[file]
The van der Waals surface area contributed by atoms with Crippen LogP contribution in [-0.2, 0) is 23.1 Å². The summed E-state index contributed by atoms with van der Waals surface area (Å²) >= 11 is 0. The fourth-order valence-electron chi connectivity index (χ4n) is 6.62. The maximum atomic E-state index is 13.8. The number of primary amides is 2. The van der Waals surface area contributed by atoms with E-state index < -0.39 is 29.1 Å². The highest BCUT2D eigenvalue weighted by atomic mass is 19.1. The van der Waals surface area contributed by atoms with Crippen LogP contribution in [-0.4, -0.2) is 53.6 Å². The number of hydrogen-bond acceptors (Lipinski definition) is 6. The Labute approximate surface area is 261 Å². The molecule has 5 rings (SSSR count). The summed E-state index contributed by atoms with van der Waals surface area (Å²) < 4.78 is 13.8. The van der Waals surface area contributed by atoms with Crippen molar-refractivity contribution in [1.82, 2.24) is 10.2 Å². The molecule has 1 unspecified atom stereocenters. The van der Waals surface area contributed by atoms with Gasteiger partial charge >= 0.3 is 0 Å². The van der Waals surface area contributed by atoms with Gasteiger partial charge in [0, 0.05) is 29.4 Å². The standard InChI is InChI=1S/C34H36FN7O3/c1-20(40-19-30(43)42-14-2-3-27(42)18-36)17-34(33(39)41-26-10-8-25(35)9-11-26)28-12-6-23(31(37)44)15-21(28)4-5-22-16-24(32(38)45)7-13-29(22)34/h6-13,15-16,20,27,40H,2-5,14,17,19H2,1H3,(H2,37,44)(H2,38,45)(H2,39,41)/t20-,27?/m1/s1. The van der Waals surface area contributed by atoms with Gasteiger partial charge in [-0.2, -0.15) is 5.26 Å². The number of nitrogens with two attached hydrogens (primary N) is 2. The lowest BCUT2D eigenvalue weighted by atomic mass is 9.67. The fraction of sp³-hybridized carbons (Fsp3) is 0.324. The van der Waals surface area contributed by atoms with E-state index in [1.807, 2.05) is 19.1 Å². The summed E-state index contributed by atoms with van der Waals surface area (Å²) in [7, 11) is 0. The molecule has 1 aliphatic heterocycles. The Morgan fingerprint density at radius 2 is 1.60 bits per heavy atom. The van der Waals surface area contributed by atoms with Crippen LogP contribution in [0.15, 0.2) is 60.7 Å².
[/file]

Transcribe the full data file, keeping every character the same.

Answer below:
The van der Waals surface area contributed by atoms with Crippen LogP contribution in [-0.2, 0) is 23.1 Å². The summed E-state index contributed by atoms with van der Waals surface area (Å²) >= 11 is 0. The fourth-order valence-electron chi connectivity index (χ4n) is 6.62. The maximum atomic E-state index is 13.8. The number of primary amides is 2. The van der Waals surface area contributed by atoms with E-state index < -0.39 is 29.1 Å². The highest BCUT2D eigenvalue weighted by atomic mass is 19.1. The van der Waals surface area contributed by atoms with Crippen LogP contribution in [-0.4, -0.2) is 53.6 Å². The number of hydrogen-bond acceptors (Lipinski definition) is 6. The Labute approximate surface area is 261 Å². The molecule has 5 rings (SSSR count). The summed E-state index contributed by atoms with van der Waals surface area (Å²) < 4.78 is 13.8. The van der Waals surface area contributed by atoms with Crippen molar-refractivity contribution in [1.82, 2.24) is 10.2 Å². The molecule has 1 unspecified atom stereocenters. The van der Waals surface area contributed by atoms with Gasteiger partial charge >= 0.3 is 0 Å². The van der Waals surface area contributed by atoms with Gasteiger partial charge in [0, 0.05) is 29.4 Å². The standard InChI is InChI=1S/C34H36FN7O3/c1-20(40-19-30(43)42-14-2-3-27(42)18-36)17-34(33(39)41-26-10-8-25(35)9-11-26)28-12-6-23(31(37)44)15-21(28)4-5-22-16-24(32(38)45)7-13-29(22)34/h6-13,15-16,20,27,40H,2-5,14,17,19H2,1H3,(H2,37,44)(H2,38,45)(H2,39,41)/t20-,27?/m1/s1. The van der Waals surface area contributed by atoms with Gasteiger partial charge in [-0.2, -0.15) is 5.26 Å². The number of nitrogens with two attached hydrogens (primary N) is 2. The lowest BCUT2D eigenvalue weighted by atomic mass is 9.67. The fraction of sp³-hybridized carbons (Fsp3) is 0.324. The van der Waals surface area contributed by atoms with E-state index in [1.807, 2.05) is 19.1 Å². The summed E-state index contributed by atoms with van der Waals surface area (Å²) in [7, 11) is 0. The molecule has 1 aliphatic heterocycles. The Morgan fingerprint density at radius 2 is 1.60 bits per heavy atom. The van der Waals surface area contributed by atoms with Crippen LogP contribution in [0.15, 0.2) is 60.7 Å².